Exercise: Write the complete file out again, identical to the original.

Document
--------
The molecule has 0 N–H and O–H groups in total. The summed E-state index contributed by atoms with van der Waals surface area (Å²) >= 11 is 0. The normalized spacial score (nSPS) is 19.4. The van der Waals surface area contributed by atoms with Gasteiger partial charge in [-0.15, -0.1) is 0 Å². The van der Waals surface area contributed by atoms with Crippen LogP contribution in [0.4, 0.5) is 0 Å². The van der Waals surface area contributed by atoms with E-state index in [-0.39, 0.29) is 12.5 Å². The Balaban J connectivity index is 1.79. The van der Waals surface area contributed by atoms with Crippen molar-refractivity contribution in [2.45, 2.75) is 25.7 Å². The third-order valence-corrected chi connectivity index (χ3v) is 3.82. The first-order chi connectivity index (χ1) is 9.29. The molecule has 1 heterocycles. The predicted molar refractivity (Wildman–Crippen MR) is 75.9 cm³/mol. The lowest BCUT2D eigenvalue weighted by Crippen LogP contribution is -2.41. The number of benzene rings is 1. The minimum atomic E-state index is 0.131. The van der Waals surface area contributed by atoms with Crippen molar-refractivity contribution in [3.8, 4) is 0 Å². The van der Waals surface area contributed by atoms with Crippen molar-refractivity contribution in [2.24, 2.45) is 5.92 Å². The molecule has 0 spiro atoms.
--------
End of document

The molecule has 0 N–H and O–H groups in total. The summed E-state index contributed by atoms with van der Waals surface area (Å²) >= 11 is 0. The normalized spacial score (nSPS) is 19.4. The van der Waals surface area contributed by atoms with Gasteiger partial charge in [-0.15, -0.1) is 0 Å². The van der Waals surface area contributed by atoms with Crippen LogP contribution in [0.4, 0.5) is 0 Å². The van der Waals surface area contributed by atoms with E-state index in [-0.39, 0.29) is 12.5 Å². The Balaban J connectivity index is 1.79. The van der Waals surface area contributed by atoms with Crippen molar-refractivity contribution in [2.45, 2.75) is 25.7 Å². The third-order valence-corrected chi connectivity index (χ3v) is 3.82. The first-order chi connectivity index (χ1) is 9.29. The molecule has 1 heterocycles. The predicted molar refractivity (Wildman–Crippen MR) is 75.9 cm³/mol. The lowest BCUT2D eigenvalue weighted by Crippen LogP contribution is -2.41. The number of benzene rings is 1. The minimum atomic E-state index is 0.131. The van der Waals surface area contributed by atoms with Crippen molar-refractivity contribution in [3.8, 4) is 0 Å². The van der Waals surface area contributed by atoms with Crippen molar-refractivity contribution in [2.24, 2.45) is 5.92 Å². The molecule has 0 spiro atoms.